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Esfenvalerate-induced case-abandonment in the larvae of the caddisfly (Brachycentrus americanus)

Authors

  • Katherine R. Johnson,

    Corresponding author
    1. Department of Environmental and Molecular Toxicology, Oregon State University, Corvallis, Oregon 97331, USA
    Current affiliation:
    1. Exponent Consulting, 15375 SE 30th Place, Bellevue, WA 98005, USA
    • Department of Environmental and Molecular Toxicology, Oregon State University, Corvallis, Oregon 97331, USA; Published on the Web 10/02/2007
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  • Paul C. Jepson,

    1. Department of Environmental and Molecular Toxicology, Oregon State University, Corvallis, Oregon 97331, USA
    2. Integrated Plant Protection Center, Oregon State University, Corvallis, Oregon 97331, USA
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  • Jeffrey J. Jenkins

    1. Department of Environmental and Molecular Toxicology, Oregon State University, Corvallis, Oregon 97331, USA
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Abstract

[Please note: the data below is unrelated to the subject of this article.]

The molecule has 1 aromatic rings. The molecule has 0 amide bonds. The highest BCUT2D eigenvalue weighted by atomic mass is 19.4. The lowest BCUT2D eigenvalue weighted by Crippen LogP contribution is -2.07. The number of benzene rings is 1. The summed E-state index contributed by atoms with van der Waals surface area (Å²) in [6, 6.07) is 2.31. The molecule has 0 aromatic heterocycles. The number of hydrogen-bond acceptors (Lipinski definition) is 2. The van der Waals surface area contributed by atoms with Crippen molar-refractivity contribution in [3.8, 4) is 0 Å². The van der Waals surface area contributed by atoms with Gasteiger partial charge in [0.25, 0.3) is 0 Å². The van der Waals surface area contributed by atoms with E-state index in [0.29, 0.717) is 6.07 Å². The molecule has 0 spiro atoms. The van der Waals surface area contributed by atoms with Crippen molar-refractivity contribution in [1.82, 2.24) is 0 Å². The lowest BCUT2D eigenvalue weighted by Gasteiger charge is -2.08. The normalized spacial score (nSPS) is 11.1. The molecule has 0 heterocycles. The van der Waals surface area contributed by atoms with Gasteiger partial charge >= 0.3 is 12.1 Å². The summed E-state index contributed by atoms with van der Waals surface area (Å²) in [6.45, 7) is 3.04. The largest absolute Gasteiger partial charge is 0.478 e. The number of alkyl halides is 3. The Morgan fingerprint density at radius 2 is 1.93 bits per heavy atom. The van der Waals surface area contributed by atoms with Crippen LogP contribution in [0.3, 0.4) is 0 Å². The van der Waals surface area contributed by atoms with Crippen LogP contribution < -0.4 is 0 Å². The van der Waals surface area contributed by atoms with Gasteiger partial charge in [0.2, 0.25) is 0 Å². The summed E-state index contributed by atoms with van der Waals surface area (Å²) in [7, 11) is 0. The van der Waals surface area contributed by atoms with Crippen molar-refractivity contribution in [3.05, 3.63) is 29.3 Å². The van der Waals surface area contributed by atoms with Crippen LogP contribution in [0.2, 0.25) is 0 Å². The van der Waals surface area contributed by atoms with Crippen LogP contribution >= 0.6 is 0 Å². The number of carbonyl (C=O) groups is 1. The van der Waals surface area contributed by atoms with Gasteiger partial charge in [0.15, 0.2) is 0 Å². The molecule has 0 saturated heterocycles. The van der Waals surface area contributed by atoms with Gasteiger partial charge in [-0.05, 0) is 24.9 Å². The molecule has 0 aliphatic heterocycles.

Field-collected Brachycentrus americanus Banks (Trichoptera: Brachycentridae) larvae were used to investigate the relationship between esfenvalerate exposure and case-abandonment response, determine larval ability to construct a new case, and measure the change in predation risk to insects in rebuilt cases. We evaluated case-abandonment following four environmentally relevant esfenvalerate exposures, 0.05, 0.1, 0.2, and 0.4 μg/L; 48-h exposures to 0.2 and 0.4 μg/L (nominal) esfenvalerate both resulted in over 60% of larvae abandoning cases and were statistically indistinguishable. Propensity to engage in building behaviors was significantly diminished in 0.2 and 0.4 μg/L esfenvalerate-exposed insects that had abandoned cases, with less than 20% of exposed insects producing cases. Cases built by intoxicated larvae were characterized by a disorganized composition, and required half the pressure to crush versus cases built by nonexposed larvae. Pre-exposing case-building material to 1 μg/L esfenvalerate also reduced the physical strength of rebuilt cases. Larvae inhabiting weaker rebuilt cases and larvae without cases were significantly more susceptible to predation by second year Hesperoperla pacifica Banks (Plecoptera: Perlidae) stonefly nymphs than those in original cases. Overall, we concluded that small behavioral responses can have profound consequences for survival of species and reveal susceptible stages in life-cycles that can be overlooked by conventional approaches to ecological risk assessment.

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